For the eyes, reading is a fine motor skill, jumping in quick jerks from one word to the next in just fractions of a second. Depending on one’s reading proficiency, the eyes rest on individual letters of a word for 200 to 450 milliseconds and even skip some words altogether. Experts speak of saccades and fixations when characterizing the fine-tuned eye movements controlled by the eye muscles. Tracking these rapid eye movements is a standard procedure in cognitive psychology. Experts in this field study the factors that control our perception. They examine how we gain and process knowledge and how emotions influence our actions. Analyzing eye movements offers scientists numerous answers to a wide variety of questions.
It is a bit like at the eye doctor’s when laboratory supervisor Petra Schienmann positions the head correctly for eye tracking – the measurement of eye movements. Here in the EyeLab at the University of Potsdam stands the Eye-Link® 1000 – a rather bulky device with highly sensitive technology. The integrated high-speed camera focuses the right eye and takes up to 1000 pictures per second. During the measurement, the head rests on a frame that is equipped with chin and forehead pads. The eyes look onto a monitor from which participants are instructed to read example sentences. “Afterwards we can say where you looked for how long,” Schienmann explains.
Anja Sperlich is a PhD student at the University of Potsdam and examines the eye movements of primary school children during reading. Duration, frequency, and position of eye movements tell the researcher how children process texts and how their reading competence develops. She also wants to find out what factors influence learning to read.
Anja Sperlich is doing her PhD together with 11 other young academics at the University of Potsdam within the Research Training Group “Intrapersonal Developmental Risk Factors in Childhood and Adolescents: A Longitudinal Perspective”, which was launched in 2011 and is funded by the Deutsche Forschungsgemeinschaft (DFG). The empirical data is collected as part of the large-scale PIER (Potsdamer Intrapersonale Entwicklungsrisiken) Study. About 3100 children and adolescents from about 220 schools in Brandenburg have taken part in this study.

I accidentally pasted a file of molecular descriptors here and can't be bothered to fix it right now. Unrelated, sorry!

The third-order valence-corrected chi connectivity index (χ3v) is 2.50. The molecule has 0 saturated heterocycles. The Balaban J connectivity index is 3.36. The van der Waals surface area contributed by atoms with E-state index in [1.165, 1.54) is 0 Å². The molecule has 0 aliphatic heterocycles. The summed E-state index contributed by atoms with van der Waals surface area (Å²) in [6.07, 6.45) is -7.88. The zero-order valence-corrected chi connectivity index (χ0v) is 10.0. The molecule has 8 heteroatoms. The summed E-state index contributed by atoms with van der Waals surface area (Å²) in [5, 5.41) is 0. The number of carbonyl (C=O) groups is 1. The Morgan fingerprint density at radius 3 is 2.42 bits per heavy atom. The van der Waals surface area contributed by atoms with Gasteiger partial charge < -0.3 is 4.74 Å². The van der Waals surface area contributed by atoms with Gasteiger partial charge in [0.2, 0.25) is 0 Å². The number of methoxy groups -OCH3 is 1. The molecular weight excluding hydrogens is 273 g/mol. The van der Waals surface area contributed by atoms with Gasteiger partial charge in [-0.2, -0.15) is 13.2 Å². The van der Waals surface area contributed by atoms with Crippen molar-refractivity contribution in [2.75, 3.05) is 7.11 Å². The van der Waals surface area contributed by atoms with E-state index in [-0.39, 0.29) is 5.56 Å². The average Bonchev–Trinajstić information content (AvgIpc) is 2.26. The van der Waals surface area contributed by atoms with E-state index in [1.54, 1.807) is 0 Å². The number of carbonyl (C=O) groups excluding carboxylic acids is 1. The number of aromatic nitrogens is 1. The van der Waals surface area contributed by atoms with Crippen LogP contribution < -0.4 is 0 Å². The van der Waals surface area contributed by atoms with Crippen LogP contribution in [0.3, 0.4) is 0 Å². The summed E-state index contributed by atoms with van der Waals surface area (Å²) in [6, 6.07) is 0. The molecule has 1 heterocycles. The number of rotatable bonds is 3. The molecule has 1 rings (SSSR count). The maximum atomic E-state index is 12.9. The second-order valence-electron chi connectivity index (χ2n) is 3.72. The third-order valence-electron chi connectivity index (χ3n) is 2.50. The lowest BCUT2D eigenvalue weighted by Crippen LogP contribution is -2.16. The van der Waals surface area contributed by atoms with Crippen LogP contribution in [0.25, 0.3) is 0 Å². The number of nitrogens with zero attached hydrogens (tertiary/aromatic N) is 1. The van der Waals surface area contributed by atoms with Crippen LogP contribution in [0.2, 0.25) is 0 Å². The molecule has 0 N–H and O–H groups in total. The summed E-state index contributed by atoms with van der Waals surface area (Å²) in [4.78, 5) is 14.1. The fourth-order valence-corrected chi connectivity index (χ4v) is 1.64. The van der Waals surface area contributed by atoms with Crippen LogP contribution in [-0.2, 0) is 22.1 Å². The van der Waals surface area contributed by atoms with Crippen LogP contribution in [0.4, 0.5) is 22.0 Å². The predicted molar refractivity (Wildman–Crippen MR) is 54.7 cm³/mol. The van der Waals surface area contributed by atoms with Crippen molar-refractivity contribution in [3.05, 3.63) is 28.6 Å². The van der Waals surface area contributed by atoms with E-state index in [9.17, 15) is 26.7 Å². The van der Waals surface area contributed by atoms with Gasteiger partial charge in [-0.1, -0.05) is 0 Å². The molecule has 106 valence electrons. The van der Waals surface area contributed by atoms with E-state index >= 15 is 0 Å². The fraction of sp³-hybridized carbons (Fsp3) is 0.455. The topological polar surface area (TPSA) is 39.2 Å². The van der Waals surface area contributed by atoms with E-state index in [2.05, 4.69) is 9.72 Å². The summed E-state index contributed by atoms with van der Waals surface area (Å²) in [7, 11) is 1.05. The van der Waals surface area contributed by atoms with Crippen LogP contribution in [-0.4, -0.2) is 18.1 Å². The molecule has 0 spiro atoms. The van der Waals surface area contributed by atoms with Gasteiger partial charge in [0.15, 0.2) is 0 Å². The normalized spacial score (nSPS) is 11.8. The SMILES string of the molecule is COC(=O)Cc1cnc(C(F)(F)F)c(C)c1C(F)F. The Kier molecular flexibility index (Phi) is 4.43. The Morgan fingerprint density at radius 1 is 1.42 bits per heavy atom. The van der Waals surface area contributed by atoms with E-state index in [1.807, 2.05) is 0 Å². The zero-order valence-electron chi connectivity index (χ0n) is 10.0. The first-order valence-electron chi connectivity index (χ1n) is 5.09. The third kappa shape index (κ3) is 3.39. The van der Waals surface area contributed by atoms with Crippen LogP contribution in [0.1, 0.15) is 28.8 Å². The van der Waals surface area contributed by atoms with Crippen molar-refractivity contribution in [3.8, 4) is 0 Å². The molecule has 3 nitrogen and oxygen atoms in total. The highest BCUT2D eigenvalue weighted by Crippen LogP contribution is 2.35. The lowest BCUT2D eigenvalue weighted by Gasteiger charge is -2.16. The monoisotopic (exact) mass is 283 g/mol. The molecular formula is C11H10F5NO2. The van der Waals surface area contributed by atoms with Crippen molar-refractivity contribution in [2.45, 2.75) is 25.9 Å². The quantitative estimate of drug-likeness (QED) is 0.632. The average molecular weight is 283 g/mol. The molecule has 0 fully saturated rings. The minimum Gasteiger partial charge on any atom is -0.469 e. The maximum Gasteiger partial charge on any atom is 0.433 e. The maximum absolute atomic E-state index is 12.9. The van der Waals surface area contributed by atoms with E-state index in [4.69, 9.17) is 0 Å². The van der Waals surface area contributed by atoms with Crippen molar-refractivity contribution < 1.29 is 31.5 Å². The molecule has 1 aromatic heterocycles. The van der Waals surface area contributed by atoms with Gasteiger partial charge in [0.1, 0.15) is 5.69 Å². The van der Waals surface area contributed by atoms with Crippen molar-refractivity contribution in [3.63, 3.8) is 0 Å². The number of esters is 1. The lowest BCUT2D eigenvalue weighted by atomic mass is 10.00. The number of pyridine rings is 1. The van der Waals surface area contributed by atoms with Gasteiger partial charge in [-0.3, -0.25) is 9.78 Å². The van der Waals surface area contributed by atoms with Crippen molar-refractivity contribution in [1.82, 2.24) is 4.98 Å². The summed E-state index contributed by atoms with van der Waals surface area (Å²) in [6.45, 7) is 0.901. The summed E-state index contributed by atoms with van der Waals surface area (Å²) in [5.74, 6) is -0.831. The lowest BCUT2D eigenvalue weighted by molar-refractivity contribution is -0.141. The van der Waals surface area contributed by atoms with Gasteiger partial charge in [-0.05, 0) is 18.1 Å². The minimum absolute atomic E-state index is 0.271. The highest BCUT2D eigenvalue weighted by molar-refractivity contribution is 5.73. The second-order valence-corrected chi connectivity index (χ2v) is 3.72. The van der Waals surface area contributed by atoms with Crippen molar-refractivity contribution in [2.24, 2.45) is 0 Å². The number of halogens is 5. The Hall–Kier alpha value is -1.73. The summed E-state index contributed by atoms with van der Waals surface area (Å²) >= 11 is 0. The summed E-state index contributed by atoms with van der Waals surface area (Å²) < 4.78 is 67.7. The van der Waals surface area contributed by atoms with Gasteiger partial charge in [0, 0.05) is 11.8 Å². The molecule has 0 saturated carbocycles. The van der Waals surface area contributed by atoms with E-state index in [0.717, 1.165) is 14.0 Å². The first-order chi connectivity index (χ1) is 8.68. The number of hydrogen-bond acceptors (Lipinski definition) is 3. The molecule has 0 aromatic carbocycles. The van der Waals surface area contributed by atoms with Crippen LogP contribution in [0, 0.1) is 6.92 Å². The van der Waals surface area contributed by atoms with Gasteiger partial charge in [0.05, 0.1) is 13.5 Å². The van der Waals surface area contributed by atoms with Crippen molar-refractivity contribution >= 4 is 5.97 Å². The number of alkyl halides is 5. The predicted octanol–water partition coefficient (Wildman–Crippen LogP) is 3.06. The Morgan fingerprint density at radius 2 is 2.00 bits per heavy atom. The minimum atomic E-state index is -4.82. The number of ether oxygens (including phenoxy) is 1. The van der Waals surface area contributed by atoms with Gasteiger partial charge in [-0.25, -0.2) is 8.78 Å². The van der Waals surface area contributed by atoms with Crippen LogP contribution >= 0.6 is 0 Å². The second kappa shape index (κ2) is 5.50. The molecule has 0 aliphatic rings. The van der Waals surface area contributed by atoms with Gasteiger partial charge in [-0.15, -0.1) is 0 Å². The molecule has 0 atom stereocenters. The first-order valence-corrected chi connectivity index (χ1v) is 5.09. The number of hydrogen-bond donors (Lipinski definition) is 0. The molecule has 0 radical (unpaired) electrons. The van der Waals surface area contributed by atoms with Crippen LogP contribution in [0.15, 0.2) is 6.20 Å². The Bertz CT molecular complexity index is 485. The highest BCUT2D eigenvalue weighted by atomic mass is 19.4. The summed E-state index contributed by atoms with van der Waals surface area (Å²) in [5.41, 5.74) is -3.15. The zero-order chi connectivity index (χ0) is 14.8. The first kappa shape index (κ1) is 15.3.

Anja Sperlich began her study in 2012. “We contacted about 300 families and eventually got 141 children to participate in the elaborate laboratory testing,” she tells us. We invited 1st, 2nd, and 3rd graders to the University’s EyeLab, where they were asked to read short sentences on a monitor, such as “Dinosaurs lived many million years ago. The biggest dinosaur was bigger than a house.” Then the children chose which of the two pictures matched what they had read before. A sun appeared on the monitor for correct answers and a dark rain cloud for incorrect ones. The scientist tested the same children a year later and observed how reading competence had changed. “Children often remembered how many suns and rain clouds they had collected the year before,” Schienmann says and smiles.
Sperlich uses the moving-window paradigm. Sentences are manipulated in such a way that subjects can only read the text in a small variable-width window of 7-29 letters. The window moves across the sentence at the speed of the participants’ eye movements when reading. Letters outside the window are altered and masked by Xs. This method enables the researchers to determine the perceptual span, the size of visual field within which we can take in information for processing. “Our visual field is limited,” the researcher explains. The experts call the area of sharpest central vision the fovea centralis.
The fovea centralis is surrounded by the parafovea, where visual acuity is lower but still allows for taking in textual information. While the gaze remains on a word, experienced readers already start preprocessing the next one. “We experimentally manipulate the extent to which readers can preview by showing only a pre-defined window of useful information,” Sperlich describes the procedure. “If we expand the window up to a size that does not hinder the normal flow of reading, we know how many letters can be processed with one gaze.”